Still, he was walking next to me and coming home.
A day later we headed back up north in the van. Everyone was sleeping. Eric clung to me and drifted in and out of sleep like a drugged child, sometimes fooling around under the blanket, despite the full broad day traffic and sun of a Californian highway in mid-afternoon. Later on and almost home, as we were stopping for petrol, I got the perfect idea to start smoking again. Everyone now up and sitting round, I placed the cigarette in my lips and lit it, while Eric, sitting square in front of me, was in total protest, disgust, and disapproval; to my complete and utter dis-comprehension. Jenny and I left the Manor to find something to do. Well that is what I called it, although it was simply a house on the cliffs of Trinidad overlooking the sea. I had come to work there as a sound engineer for a man named Seth and Bluegrass band made up of a hodgepodge of shady characters from all over the states. Mostly, desperate. They lived there in the house, slash studio, as I now did. Jenny was one of the girls working for the old woman, one of the most interesting characters that lived there, and also the true owner of the house and riches which her son was now squandering on his whims, and which Seth had shut up in the back room. The entire hall had extreme amounts of soundproofing, and Seth did his best to care for his dying mother by pumping her full of strange mail order vitamins and what I believed to be steroids. The girls he hired we college girls from the next town over and they had all become my friends eventually.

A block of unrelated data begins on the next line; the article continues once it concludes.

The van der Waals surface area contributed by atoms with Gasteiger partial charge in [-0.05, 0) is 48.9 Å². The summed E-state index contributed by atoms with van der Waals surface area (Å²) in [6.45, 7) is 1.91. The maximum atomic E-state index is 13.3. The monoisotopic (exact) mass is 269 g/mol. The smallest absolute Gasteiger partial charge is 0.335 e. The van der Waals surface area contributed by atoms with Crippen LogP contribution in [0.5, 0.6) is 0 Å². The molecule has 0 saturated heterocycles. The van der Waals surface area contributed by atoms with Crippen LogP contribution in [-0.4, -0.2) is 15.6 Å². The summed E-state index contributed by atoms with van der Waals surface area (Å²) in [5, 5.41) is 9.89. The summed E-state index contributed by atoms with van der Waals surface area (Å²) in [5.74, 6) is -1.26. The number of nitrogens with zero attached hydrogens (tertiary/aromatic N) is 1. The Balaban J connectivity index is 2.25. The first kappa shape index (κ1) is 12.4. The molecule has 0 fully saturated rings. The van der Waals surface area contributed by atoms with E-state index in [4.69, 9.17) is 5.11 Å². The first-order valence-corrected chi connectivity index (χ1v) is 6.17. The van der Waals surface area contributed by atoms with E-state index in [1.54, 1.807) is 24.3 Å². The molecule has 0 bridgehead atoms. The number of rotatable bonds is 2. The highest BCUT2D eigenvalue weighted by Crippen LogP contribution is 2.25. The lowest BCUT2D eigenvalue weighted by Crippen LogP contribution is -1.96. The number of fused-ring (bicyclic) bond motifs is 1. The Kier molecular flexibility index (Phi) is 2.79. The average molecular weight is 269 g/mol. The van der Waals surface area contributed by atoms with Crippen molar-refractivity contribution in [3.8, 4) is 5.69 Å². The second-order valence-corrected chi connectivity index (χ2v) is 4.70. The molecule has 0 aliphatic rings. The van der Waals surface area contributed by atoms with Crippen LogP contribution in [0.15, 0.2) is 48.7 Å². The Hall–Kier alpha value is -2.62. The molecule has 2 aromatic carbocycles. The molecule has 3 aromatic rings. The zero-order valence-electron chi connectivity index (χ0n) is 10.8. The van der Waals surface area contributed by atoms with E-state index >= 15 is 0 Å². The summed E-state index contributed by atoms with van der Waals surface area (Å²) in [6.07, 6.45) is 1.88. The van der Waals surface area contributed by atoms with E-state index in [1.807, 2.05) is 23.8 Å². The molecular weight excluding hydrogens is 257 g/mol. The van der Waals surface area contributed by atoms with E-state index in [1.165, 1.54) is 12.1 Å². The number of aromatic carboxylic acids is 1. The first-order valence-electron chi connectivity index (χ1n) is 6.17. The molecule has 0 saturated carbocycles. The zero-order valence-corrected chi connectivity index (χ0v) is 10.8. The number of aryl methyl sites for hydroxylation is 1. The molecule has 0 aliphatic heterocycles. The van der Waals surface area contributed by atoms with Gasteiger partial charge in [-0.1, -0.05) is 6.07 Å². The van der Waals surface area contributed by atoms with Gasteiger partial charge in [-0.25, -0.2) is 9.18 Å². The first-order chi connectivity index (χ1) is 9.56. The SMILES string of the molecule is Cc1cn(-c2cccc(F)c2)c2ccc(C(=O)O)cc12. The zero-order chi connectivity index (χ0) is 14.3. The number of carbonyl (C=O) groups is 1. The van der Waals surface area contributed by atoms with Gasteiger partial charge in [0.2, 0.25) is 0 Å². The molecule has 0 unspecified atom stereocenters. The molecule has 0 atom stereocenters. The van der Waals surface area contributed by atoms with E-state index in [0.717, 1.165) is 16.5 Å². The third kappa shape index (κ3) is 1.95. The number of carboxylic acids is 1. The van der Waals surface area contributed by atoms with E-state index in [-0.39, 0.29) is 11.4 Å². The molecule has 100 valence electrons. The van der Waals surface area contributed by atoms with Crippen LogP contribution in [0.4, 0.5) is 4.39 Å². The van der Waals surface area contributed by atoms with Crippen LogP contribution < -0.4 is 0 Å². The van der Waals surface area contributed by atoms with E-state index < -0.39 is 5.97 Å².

Everyone caught on to the story of her sons true interest in helping his mother, yet said nothing as we were all benefiting from that house and riches. So whenever the old woman would come out into the other parts of the house, mostly during the day when all the musicians were sleeping in their cars or various places they claimed about the property and everything was quiet, we all did our best to talk with her and make her feel that everything was normal. She would sit there for hours looking at the window as we all sat around her. “It looks so still,” she would say hauntingly, “As still as a picture.”
When she would start talking about the people that moved into her old neighborhood back in Pennsylvania and how they ruined it, we all felt a little less sympathy for her and slightly better about our part in continuing things there. Then she would be led back to her room, and the band would arrive to play frantically through out the night. I, in my little sound room manipulating sound equipment and working the English accent I had used to impress Seth; got us a job in the first place. Jenny and I decided to go out just before sunset and over to the Indian Reservation not far from the property, for we had heard that there was a casino there; It is where I met Eric.